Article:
After the whole incident Elyas creeps me out even further with this gem:
"I have to thank you," Elyas told him, his tone sober and solemn. "It's different with you young fellows, but at my age it takes more than a fire to warm my bones."
Ew. It turns out that being alone in the woods looking a thirty year-old copies of Playwolf isn't enough for Elyas to get it up anymore so he thanks Perrin for getting the teenage Tinker girls to dance half naked in front of the bonfire (to "warm his bone", so to speak). I don't think it is Elyas's violent nature that makes the Mahdi and other Tinkers wary of the wolfbrother. No, I think it is the way he looks at their young women with his lecherous yellow eyes.
Egwene starts to learn the dance and Perrin flips out. He doesn't say anything, of course, because he knows she'd ignore him (look how confronting her about Aram backfired). He may be turning into a psycho wolfbrother but he hasn't turned stupid. So she learns and Perrin seethes. When Aram gives Egwene a gift Perrin vows to keep an eye on that Tinker boy. Damn it, no one but Perrin (and Rand, when they finally get together and Perrin will have to revert back to being the Bitch of the Two Rivers Boys. But Rand isn't here now so Perrin is king) gives gifts to Egwene. She belongs to him, he has to protect her, and no pacifist Tinker pussy is going to take her away from him. No one is taking his girl from him!
Once he managed to get Egwene alone, beside a wagon painted in green and yellow. "Enjoying yourself, aren't you?" he said.
Can you imagine how creepy this must be for Egwene? Perrin gets her alone behind a wagon somewhere. Somewhere no one can see them. Then like a jealous boyfriend asks, "enjoying yourself, are you?" It's an accusation, a condemnation. How dare you enjoy yourself! We are on an Important Quest! I'm miserable about it and you should be, too! And notice that this quote said "once." In the days that they've been traveling this is the one time they've been alone together. Egwene is avoiding you, Perrin. Stay away from her.
Then Egwene shocks me:
"Whatever is going to happen will happen whether we leave today or next week. That's what I believe now. Enjoy yourself, Perrin. It may be the last chance we have."
One, I agree with this in principle. Carpe Diem, you know? But Two, Egwene has changed. I think she is trying to come to terms with the fact that Nynaeve, Mat, and Rand are probably dead. Moiraine, her ticket to becoming something more than a mafia princess in Emond's Field, is likely dead, too. She's stuck in the middle of the wilderness, hundreds of miles from home, with a "friend" from home with an unhealthy obsession with her. Her life, at this point, is shit. So screw it, you know? Screw her dreams of being an Aes Sedai, screw fighting the Dark One, screw going back to that stupid inn to be a stupid Wisdom in the stupid Women's Circle for the rest of her stupid life. Screw all that. She's going to dance like a Tinker girl and she's going to bang Aram like there is no tomorrow because face it: there may be no tomorrow. Okay? The Dark One has won. Game over, man. Game over.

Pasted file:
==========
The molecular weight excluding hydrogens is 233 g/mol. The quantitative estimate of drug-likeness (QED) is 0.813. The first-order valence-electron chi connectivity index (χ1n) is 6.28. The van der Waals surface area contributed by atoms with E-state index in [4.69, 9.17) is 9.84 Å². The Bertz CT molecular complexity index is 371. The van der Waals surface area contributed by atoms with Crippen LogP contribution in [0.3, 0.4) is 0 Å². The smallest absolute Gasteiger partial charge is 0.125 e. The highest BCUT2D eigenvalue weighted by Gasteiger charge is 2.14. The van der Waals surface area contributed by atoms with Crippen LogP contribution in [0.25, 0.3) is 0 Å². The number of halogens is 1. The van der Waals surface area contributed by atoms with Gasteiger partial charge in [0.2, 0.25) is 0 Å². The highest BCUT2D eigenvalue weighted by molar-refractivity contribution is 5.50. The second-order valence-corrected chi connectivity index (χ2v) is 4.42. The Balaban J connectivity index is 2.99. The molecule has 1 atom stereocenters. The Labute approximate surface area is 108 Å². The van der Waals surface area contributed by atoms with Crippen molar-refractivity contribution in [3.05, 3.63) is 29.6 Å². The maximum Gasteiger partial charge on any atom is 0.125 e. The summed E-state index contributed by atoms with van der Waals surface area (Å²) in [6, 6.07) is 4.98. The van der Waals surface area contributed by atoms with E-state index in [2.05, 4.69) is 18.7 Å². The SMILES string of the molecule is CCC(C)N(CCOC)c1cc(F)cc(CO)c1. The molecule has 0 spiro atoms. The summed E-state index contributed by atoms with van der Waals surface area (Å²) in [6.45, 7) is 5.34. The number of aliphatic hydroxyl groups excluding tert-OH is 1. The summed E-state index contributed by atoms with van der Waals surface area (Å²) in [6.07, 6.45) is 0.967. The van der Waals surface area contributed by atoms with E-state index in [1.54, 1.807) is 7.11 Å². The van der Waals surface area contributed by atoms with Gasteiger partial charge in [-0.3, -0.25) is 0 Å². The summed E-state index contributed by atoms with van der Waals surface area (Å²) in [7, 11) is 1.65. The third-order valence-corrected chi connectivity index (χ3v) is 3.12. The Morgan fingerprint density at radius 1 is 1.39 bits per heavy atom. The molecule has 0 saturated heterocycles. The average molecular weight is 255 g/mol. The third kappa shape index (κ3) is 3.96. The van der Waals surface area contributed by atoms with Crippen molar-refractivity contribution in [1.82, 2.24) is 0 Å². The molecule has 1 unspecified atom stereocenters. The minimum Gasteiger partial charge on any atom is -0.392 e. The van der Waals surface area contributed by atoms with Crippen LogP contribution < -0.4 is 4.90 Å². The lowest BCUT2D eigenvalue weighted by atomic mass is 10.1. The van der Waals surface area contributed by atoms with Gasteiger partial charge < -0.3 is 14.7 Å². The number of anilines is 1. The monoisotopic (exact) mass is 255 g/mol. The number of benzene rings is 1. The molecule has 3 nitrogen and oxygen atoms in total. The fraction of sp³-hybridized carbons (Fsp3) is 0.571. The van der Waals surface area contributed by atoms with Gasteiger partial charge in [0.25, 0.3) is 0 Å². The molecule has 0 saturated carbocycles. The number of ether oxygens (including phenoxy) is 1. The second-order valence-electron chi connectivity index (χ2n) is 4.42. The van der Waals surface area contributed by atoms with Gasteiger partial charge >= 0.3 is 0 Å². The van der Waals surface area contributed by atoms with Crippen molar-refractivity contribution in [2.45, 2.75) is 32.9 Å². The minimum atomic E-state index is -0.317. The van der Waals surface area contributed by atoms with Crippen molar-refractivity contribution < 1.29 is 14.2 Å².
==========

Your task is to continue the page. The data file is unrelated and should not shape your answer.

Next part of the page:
She's in a dark point in her life, just like Perrin. Only she's not going batshit insane about it. Or maybe she is going nuts. It's just that her form of crazy is to forget who she is, to lose herself in a world of carefree fun (in a modern setting she'd be going to the clubs, dropping some E, and making out with what's-his-face with the cute beard in the bathroom). Perrin's form of crazy is to cling to who he was, a simple blacksmith from a simple world with simple rules. He's cutting off everything on the outside and trying to maintain what he knew. And he knew old Egwene, not this dancing stranger-Egwene. This new Egwene needs to stop. Or be stopped.
Perrin doesn't come to this conclusion, though. He blames the Tinkers. It's their Way of the Leaf that is seeping into their minds. Other people and their funny religions are ruining Good Decent Folk like him and Egwene. Look at that dance she's learning to do! That isn't right. That's not what the Light intended a proper young lady to do. She's supposed to have braided hair, you know, and dance sensible square dances to sensible music. Those damn Tinkers are corrupting her!
To fight back against those goddamn hippies, Perrin constantly wears his axe right out there in the open. It's like going to a modern day political rally here in the USA with an assault rifle across your back. It's intentionally provocative. Perrin's showing the Tinkers that, unlike them, he's got a dick with a pair of hairy balls right next to 'em and he's not afraid who knows. Maybe then, Egwene will stop acting like a... you know.
Perrin has more dreams and they are boring to read about. I finally (I can be really slow, sometimes. Well, most of the time. Okay, I'm always slow. I admit.) got the dog metaphor. The wolves are to the dogs the way Perrin is to the Tinkers. Perrin and the wolves are hunters, killers, vicious beasts that take from others. The Tinkers and their dogs, on the other hand, are companions, safety, friendly brothers that share with you. It took me a handful of chapters but I got it. I'd still like to be a dogbrother more than a wolfbrother. Yes I would. Yes I wouldy woody wood. Yes I would! Who's a good boy?
That's my talking-to-dogs voice.
Moving on. Some time ago Elyas said that Dapple was the pack leader. I assumed that means Elyas was in the pack and followed Dapple's commands. But, no, that would have been cool. Instead, Elyas is somehow in charge of Dapple and the pack. Otherwise, what self-respecting pack alpha would reluctantly go along with an underling's plan when she didn't want any part of that plan? And Dapple doesn't want any part of Elyas's plan. So even though Dapple is pack alpha, Elyas is in charge. Or something. It doesn't matter. Wolves are stupid.